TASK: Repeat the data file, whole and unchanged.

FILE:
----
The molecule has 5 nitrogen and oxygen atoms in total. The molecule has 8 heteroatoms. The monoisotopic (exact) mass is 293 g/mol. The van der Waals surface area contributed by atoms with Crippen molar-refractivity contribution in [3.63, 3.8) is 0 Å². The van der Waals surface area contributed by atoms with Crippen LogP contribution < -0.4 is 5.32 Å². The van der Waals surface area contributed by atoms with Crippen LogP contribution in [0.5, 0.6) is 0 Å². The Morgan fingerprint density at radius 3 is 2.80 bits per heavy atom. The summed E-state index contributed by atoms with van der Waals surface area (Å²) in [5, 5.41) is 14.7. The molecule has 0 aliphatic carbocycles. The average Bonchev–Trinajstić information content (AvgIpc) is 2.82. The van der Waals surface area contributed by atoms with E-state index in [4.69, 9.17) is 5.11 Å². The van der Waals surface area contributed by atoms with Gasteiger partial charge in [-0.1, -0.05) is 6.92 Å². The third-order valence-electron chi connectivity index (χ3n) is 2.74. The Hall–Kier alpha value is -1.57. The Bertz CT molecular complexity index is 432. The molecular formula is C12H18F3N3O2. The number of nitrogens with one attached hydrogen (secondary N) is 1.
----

The molecule has 5 nitrogen and oxygen atoms in total. The molecule has 8 heteroatoms. The monoisotopic (exact) mass is 293 g/mol. The van der Waals surface area contributed by atoms with Crippen molar-refractivity contribution in [3.63, 3.8) is 0 Å². The van der Waals surface area contributed by atoms with Crippen LogP contribution < -0.4 is 5.32 Å². The van der Waals surface area contributed by atoms with Crippen LogP contribution in [0.5, 0.6) is 0 Å². The Morgan fingerprint density at radius 3 is 2.80 bits per heavy atom. The summed E-state index contributed by atoms with van der Waals surface area (Å²) in [5, 5.41) is 14.7. The molecule has 0 aliphatic carbocycles. The average Bonchev–Trinajstić information content (AvgIpc) is 2.82. The van der Waals surface area contributed by atoms with E-state index in [4.69, 9.17) is 5.11 Å². The van der Waals surface area contributed by atoms with Gasteiger partial charge in [-0.1, -0.05) is 6.92 Å². The third-order valence-electron chi connectivity index (χ3n) is 2.74. The Hall–Kier alpha value is -1.57. The Bertz CT molecular complexity index is 432. The molecular formula is C12H18F3N3O2. The number of nitrogens with one attached hydrogen (secondary N) is 1.